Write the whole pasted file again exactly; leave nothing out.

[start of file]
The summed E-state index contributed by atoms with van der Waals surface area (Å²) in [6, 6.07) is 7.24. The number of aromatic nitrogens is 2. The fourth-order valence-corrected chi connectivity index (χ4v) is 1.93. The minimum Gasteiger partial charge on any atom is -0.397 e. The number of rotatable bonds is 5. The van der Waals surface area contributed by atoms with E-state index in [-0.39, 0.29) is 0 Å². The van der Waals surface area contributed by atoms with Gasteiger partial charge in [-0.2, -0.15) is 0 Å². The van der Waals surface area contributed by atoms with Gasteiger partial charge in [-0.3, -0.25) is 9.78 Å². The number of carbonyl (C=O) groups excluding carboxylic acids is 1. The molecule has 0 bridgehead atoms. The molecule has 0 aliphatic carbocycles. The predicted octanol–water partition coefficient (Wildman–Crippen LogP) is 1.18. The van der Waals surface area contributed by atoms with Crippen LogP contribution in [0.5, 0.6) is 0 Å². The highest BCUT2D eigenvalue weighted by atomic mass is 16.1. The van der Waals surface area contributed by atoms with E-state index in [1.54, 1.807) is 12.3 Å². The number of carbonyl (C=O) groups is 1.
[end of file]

The summed E-state index contributed by atoms with van der Waals surface area (Å²) in [6, 6.07) is 7.24. The number of aromatic nitrogens is 2. The fourth-order valence-corrected chi connectivity index (χ4v) is 1.93. The minimum Gasteiger partial charge on any atom is -0.397 e. The number of rotatable bonds is 5. The van der Waals surface area contributed by atoms with E-state index in [-0.39, 0.29) is 0 Å². The van der Waals surface area contributed by atoms with Gasteiger partial charge in [-0.2, -0.15) is 0 Å². The van der Waals surface area contributed by atoms with Gasteiger partial charge in [-0.3, -0.25) is 9.78 Å². The number of carbonyl (C=O) groups excluding carboxylic acids is 1. The molecule has 0 bridgehead atoms. The molecule has 0 aliphatic carbocycles. The predicted octanol–water partition coefficient (Wildman–Crippen LogP) is 1.18. The van der Waals surface area contributed by atoms with Crippen LogP contribution in [0.5, 0.6) is 0 Å². The highest BCUT2D eigenvalue weighted by atomic mass is 16.1. The van der Waals surface area contributed by atoms with E-state index in [1.54, 1.807) is 12.3 Å². The number of carbonyl (C=O) groups is 1.